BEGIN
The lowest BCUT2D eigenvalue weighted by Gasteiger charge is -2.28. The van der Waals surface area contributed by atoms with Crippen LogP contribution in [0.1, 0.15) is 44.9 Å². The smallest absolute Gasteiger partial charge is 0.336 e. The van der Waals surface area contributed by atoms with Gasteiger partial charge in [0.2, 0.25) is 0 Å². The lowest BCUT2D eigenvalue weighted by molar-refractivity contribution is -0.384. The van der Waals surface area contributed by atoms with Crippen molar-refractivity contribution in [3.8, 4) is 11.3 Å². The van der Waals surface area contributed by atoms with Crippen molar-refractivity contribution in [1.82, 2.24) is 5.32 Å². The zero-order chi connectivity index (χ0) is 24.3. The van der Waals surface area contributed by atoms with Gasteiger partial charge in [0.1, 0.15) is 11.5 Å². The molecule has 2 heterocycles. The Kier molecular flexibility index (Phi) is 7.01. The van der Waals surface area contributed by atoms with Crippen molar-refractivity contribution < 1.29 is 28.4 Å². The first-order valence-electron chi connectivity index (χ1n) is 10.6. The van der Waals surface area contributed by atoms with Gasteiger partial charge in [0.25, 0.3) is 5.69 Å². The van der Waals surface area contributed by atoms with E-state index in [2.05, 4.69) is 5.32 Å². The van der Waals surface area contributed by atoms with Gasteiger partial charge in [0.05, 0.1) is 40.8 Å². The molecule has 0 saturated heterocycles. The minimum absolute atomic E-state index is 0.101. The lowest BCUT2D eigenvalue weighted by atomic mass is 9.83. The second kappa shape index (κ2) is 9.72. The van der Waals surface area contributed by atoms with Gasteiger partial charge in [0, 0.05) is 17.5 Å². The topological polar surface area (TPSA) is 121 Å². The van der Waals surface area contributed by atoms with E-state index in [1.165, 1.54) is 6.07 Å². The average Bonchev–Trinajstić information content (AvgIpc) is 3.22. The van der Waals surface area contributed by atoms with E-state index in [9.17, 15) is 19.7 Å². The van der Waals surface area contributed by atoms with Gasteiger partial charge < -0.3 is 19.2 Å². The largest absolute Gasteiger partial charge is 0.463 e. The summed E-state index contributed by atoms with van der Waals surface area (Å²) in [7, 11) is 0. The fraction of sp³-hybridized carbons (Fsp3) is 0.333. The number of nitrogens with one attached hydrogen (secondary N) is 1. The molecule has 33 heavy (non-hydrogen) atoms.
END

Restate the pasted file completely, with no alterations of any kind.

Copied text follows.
The lowest BCUT2D eigenvalue weighted by Gasteiger charge is -2.28. The van der Waals surface area contributed by atoms with Crippen LogP contribution in [0.1, 0.15) is 44.9 Å². The smallest absolute Gasteiger partial charge is 0.336 e. The van der Waals surface area contributed by atoms with Gasteiger partial charge in [0.2, 0.25) is 0 Å². The lowest BCUT2D eigenvalue weighted by molar-refractivity contribution is -0.384. The van der Waals surface area contributed by atoms with Crippen molar-refractivity contribution in [3.8, 4) is 11.3 Å². The van der Waals surface area contributed by atoms with Crippen molar-refractivity contribution in [1.82, 2.24) is 5.32 Å². The zero-order chi connectivity index (χ0) is 24.3. The van der Waals surface area contributed by atoms with Gasteiger partial charge in [0.1, 0.15) is 11.5 Å². The molecule has 2 heterocycles. The Kier molecular flexibility index (Phi) is 7.01. The van der Waals surface area contributed by atoms with Crippen molar-refractivity contribution < 1.29 is 28.4 Å². The first-order valence-electron chi connectivity index (χ1n) is 10.6. The van der Waals surface area contributed by atoms with Gasteiger partial charge in [0.25, 0.3) is 5.69 Å². The van der Waals surface area contributed by atoms with E-state index in [2.05, 4.69) is 5.32 Å². The van der Waals surface area contributed by atoms with Gasteiger partial charge in [0.05, 0.1) is 40.8 Å². The molecule has 0 saturated heterocycles. The minimum absolute atomic E-state index is 0.101. The lowest BCUT2D eigenvalue weighted by atomic mass is 9.83. The second kappa shape index (κ2) is 9.72. The van der Waals surface area contributed by atoms with Gasteiger partial charge in [0, 0.05) is 17.5 Å². The topological polar surface area (TPSA) is 121 Å². The van der Waals surface area contributed by atoms with E-state index in [1.165, 1.54) is 6.07 Å². The average Bonchev–Trinajstić information content (AvgIpc) is 3.22. The van der Waals surface area contributed by atoms with E-state index in [9.17, 15) is 19.7 Å². The van der Waals surface area contributed by atoms with Gasteiger partial charge < -0.3 is 19.2 Å². The largest absolute Gasteiger partial charge is 0.463 e. The summed E-state index contributed by atoms with van der Waals surface area (Å²) in [7, 11) is 0. The fraction of sp³-hybridized carbons (Fsp3) is 0.333. The number of nitrogens with one attached hydrogen (secondary N) is 1. The molecule has 33 heavy (non-hydrogen) atoms.